Newark (UK Parliament constituency)
for the House of Commons
Boundary of Newark in Nottinghamshire.
Location of Nottinghamshire within England.
|Electorate||72,407 (December 2010)|
|Major settlements||Newark-on-Trent and Southwell|
|Member of parliament||Robert Jenrick (Conservative)|
|Number of members||One|
|Number of members||Two|
|Type of constituency||Borough constituency|
|European Parliament constituency||East Midlands|
Newark is a constituency[n 1] in Nottinghamshire, England. It is currently represented by Robert Jenrick of the Conservative Party, who won the seat in a by-election on 5 June 2014, following the resignation of Patrick Mercer in April 2014.[n 2]
- 1 Boundaries
- 2 History
- 3 Constituency profile
- 4 Members of Parliament
- 5 Elections
- 6 See also
- 7 Notes and references
The constituency covers large parts of the Newark and Sherwood district which encompasses the east of Nottinghamshire, as such includes the towns of Newark-on-Trent and Southwell, and the villages of Collingham and Sutton-on-Trent. It also covers parts of the Bassetlaw and Rushcliffe areas including Markham Moor and Bingham.
Latest boundary review
Parliament accepted the Boundary Commission's Fifth Periodic Review of Westminster constituencies which slightly altered this constituency for the general election of 2010 since which it is formed from the following electoral wards:
- East Markham, Rampton, and Tuxford and Trent from the district of Bassetlaw
- Balderton North, Balderton West, Beacon, Bridge, Castle, Caunton, Collingham and Meering, Devon, Farndon, Lowdham, Magnus, Muskham, Southwell East, Southwell North, Southwell West, Sutton-on-Trent, Trent and Winthorpe from the district of Newark and Sherwood
- Bingham East, Bingham West, Cranmer, Oak and Thoroton from the borough of Rushcliffe
Newark was the last borough to be added to the Unreformed House of Commons which took place in 1673, prior to the Reform Act 1832. It returned two representatives to Parliament from 1673 until 1885. The future Prime Minister, William Ewart Gladstone, began his political career as Member of Parliament for Newark from 1832 to 1845.
More recently, the Labour Party held Newark (on substantially different boundaries to the present ones) from 1950 until 1979, when it was taken by the Conservatives' Richard Alexander. Alexander lost his seat during Labour's landslide victory at the 1997 general election. The victorious Labour candidate, Fiona Jones, was convicted of electoral fraud and expelled from the House of Commons in 1999 over misrepresented election expenses. The conviction was later overturned upon appeal and she returned to Parliament. However, Jones lost her seat at the 2001 general election to Patrick Mercer of the Conservatives, who held it until 2014.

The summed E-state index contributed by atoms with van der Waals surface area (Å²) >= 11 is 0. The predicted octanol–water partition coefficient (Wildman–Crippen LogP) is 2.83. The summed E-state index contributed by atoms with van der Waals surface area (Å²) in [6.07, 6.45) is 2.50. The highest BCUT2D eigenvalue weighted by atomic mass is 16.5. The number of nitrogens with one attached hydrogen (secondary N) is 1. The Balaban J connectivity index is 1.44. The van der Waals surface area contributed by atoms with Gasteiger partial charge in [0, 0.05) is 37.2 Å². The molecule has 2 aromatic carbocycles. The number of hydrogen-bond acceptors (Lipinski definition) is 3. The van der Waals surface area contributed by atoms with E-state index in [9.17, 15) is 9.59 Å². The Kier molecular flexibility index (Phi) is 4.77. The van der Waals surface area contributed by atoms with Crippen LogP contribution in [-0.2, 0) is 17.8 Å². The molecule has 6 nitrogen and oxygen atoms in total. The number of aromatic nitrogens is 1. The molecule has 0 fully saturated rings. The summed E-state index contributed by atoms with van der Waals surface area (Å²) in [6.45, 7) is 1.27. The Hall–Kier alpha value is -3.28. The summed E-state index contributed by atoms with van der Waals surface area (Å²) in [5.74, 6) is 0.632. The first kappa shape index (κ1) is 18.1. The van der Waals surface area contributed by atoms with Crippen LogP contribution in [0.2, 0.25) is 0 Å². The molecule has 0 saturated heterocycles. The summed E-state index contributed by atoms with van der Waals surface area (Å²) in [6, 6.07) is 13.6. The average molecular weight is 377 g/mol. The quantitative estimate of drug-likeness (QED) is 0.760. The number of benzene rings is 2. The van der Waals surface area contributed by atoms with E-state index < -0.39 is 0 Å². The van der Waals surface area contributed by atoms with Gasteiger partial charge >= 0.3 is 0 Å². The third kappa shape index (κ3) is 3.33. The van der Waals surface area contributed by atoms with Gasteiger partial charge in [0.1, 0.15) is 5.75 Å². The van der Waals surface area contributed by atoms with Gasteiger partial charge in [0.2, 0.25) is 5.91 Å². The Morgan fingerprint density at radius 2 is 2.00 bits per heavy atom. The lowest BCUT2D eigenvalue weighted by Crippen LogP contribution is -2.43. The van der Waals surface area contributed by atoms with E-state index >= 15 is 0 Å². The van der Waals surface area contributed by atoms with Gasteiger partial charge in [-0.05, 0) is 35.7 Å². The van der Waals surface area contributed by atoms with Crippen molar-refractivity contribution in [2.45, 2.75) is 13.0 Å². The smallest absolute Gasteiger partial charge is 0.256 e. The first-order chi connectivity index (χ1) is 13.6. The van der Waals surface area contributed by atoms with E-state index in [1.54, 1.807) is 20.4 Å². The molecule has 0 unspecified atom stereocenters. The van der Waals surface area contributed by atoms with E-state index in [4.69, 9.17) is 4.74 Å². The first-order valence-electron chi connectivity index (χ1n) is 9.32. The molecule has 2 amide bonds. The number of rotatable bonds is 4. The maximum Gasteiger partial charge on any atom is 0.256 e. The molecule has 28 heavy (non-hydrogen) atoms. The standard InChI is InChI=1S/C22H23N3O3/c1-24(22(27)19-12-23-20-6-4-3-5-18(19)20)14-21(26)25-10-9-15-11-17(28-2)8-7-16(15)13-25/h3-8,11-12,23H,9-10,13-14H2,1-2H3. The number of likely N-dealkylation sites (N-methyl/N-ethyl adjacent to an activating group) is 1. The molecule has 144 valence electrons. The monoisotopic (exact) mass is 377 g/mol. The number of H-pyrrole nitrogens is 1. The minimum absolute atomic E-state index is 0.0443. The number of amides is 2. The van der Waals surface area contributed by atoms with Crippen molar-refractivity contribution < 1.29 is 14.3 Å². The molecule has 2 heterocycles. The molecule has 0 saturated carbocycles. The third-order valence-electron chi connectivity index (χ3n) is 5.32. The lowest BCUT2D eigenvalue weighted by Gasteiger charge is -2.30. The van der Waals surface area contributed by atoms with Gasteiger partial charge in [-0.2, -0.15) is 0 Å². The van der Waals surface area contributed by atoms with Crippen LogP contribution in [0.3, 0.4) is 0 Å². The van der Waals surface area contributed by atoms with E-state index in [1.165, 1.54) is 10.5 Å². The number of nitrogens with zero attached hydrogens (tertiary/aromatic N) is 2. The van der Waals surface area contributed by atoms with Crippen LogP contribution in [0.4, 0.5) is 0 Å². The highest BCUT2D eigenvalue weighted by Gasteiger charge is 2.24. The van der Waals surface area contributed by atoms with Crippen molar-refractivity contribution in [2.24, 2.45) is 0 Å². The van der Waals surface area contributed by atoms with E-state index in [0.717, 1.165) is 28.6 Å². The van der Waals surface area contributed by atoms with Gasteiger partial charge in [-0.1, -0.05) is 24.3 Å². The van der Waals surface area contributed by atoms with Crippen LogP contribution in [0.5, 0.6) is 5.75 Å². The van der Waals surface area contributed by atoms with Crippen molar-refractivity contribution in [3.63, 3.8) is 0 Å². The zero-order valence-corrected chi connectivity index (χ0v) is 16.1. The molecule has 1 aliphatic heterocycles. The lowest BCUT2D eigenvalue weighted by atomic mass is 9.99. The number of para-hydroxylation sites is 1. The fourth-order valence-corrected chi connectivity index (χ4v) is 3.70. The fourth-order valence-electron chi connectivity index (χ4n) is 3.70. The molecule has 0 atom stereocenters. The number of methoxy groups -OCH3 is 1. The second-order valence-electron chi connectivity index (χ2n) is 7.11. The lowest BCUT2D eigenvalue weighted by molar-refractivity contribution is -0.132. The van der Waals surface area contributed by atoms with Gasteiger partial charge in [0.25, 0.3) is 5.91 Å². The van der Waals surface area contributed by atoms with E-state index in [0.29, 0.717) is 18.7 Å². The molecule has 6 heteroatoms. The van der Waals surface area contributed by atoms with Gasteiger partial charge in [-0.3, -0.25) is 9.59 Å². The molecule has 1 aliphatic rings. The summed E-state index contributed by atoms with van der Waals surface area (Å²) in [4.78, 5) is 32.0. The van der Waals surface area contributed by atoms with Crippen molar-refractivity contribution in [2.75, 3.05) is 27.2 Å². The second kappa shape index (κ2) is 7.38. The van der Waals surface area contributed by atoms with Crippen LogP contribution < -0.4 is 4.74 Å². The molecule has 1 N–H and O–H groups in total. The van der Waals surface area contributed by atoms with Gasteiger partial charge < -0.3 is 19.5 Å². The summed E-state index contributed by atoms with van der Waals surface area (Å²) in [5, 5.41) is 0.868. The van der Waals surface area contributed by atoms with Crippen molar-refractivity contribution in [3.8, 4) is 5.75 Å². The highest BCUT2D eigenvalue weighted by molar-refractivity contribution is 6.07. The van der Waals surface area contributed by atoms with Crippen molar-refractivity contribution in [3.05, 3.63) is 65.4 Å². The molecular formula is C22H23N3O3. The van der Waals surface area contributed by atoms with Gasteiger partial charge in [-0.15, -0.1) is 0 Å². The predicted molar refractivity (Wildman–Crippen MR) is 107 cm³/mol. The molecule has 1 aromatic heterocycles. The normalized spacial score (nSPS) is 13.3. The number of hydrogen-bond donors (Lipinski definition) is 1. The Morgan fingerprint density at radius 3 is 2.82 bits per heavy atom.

The Newark constituency in 2010 lost the town of Retford to the Bassetlaw constituency (although Newark still has a smaller part of the Bassetlaw district), but gained land in and around Bingham from the Rushcliffe constituency.
Following an investigation by Commons authorities finding that Mr Mercer had engaged in paid lobbying, not properly reported the income or declared his interest, and repeatedly seriously denigrating other members, Patrick Mercer stepped down as MP for Newark on 30 April 2014.
Many towns are historic in architecture with many well-preserved listed buildings whereas much of the council housing in the constituency has been privately acquired and improved under the right to buy. Nonetheless there is a significant minority of social housing but this dependency and the proportion of flats is lower than the national average across the three districts.
Labour held the seat for one term following their 1997 landslide victory, but subsequent boundary changes have brought in more rural areas and made the seat more favourable towards the Conservatives who, until the results of the 2014 European elections, appeared to have a firm hold on the constituency.
Members of Parliament
MPs before 1885
MPs since 1885